I finished this roller coaster of a show on May 14, around 10:20 p.m.
I’m not going to spoil it for you, but the ending – it was satisfying. It ended in a place I’m happy with. It didn’t leave me waiting for more because loose ends weren’t tied up (EXCEPT FOR ONE THING THAT I REMEMBER: WHAT WAS JULIET GOING TO TELL SAWYER RIGHT AFTER SHE BLEW EVERYTHING UP AND BEFORE SHE [LOST CONNECTION//ERROR 589006//TRY AGAIN WHEN YOU’VE WATCHED THE SHOW]???????).
It was one of the best shows I’ve ever seen and I’m so thankful it happened. So, what can writers learn from this show?
1] How the diverse cast works
The diverse and muli-racial cast works because there was a reason for there to be people from so many backgrounds. Unlike Once Upon a Time (excuse me, but I cannot stand that show), it made sense for there to be an American, Asian, and Australian in one scene.
OUAT just gives me the impression that they were so desperate for actors that they pulled names out of a hat and gave the part to the (un)lucky winner. (Consistency is key for me.)
LOST, in comparison, had a reason for this difference. It’s logical and each background (whether through personal stories or cultural traditions) contributes to the plot. Sayid knows how to torture because that’s what he grew up around and did for a living. Jin and Sun – we understand how and why they act they way they do because they come from a country where the behavior is very rigid.
2] Common Goals
There’s always conflict. It reflects reality. But each group has a common goal, whether that conflicts with another group’s goal or not.
But the bottom line is: they all need to survive.
All these people – strangers – come together, sacrifice for each other, and work together to stay alive. That’s their common goal. And these strangers need to work out their differences so they can do that. They use their different skill sets, knowledge, and even apply their professions from back home to this mission.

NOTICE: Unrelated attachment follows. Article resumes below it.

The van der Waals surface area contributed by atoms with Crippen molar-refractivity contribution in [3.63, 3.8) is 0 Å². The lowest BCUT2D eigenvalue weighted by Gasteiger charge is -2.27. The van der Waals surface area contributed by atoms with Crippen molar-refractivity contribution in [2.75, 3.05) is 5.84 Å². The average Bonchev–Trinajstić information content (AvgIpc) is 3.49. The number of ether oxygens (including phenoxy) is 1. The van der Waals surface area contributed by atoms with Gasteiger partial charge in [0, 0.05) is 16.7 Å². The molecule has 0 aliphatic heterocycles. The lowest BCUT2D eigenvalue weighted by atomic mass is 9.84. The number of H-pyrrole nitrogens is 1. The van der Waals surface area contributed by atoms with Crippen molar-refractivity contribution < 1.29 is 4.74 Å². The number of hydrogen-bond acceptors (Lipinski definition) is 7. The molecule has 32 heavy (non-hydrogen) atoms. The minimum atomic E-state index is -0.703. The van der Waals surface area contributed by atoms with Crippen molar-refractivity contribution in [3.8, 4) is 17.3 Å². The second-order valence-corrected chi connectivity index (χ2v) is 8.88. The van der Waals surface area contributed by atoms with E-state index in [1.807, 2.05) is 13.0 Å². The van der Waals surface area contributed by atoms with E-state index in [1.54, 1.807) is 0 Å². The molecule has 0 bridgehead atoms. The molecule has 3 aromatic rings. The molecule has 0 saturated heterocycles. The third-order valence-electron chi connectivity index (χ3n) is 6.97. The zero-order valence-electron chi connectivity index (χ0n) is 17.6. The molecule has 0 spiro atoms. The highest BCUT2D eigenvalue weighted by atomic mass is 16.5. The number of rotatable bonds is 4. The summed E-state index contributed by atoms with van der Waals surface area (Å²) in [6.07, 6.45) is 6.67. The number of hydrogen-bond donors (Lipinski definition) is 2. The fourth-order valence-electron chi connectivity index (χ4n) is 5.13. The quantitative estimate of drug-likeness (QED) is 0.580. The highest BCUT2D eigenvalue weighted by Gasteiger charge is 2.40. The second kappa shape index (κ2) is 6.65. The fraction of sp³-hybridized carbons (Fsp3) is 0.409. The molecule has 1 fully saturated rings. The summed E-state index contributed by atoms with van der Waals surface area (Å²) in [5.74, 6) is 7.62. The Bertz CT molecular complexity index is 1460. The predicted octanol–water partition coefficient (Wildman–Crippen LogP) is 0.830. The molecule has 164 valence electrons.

Life is the glue that keeps them together.
3] It’s relatively realistic
Obviously, not all of it. But the fact that there’s no dictator – they all choose to work together, make their own decisions, and contribute in their own ways – is entirely realistic.
Jack keeps them together for a while and creates an efficient unit that focuses on keeping them alive. But that doesn’t stop each of them from doing their own thing.
One of the biggest lessons we can take away from this is the fact that each character is the star of the show. And that’s how a book – any story – should be written. No one sees themselves as the side character in their own lives.
Think about it: you do what you do because that’s what’s best for you (or, at least, what you perceive to be a good thing) or someone you love. It all comes back around to us. Our lives. We can see ourselves as the side character in someone else’s life, but never our own.
Everyone in LOST has their own agenda. Some are better at putting it aside for the common good than others, but they still do what they do to keep themselves alive.
Bullet-point list (because I need one and they’re so organized):
- Point 1: How the diverse cast works:
- It makes logical sense.
- They each use their experiences to contribute to the group.
- Everything they’ve been through has meaning and made them the person they needed to be on the island (except Shannon).
- Point 2: Common Goals:
- They need to survive.
- They do what they need to do to stay alive (except [censored] *cries forever*).
- Point 3: It’s relatively realistic:
- Everyone’s their own star of the show. No one just sits out because they don’t want to interfere. They all have their own agendas and worries.
- There’s no dictator. There are leaders. And everyone has the right to choose who they will follow.
If you write stories, I challenge you to try and work some of these lessons into your WIP.
So, if you’ll excuse me, I have to go wonder what to do with my life now that LOST is over, cry a bit over everyone, get school done, and catch up on the 17 years of sleep I’ve missed.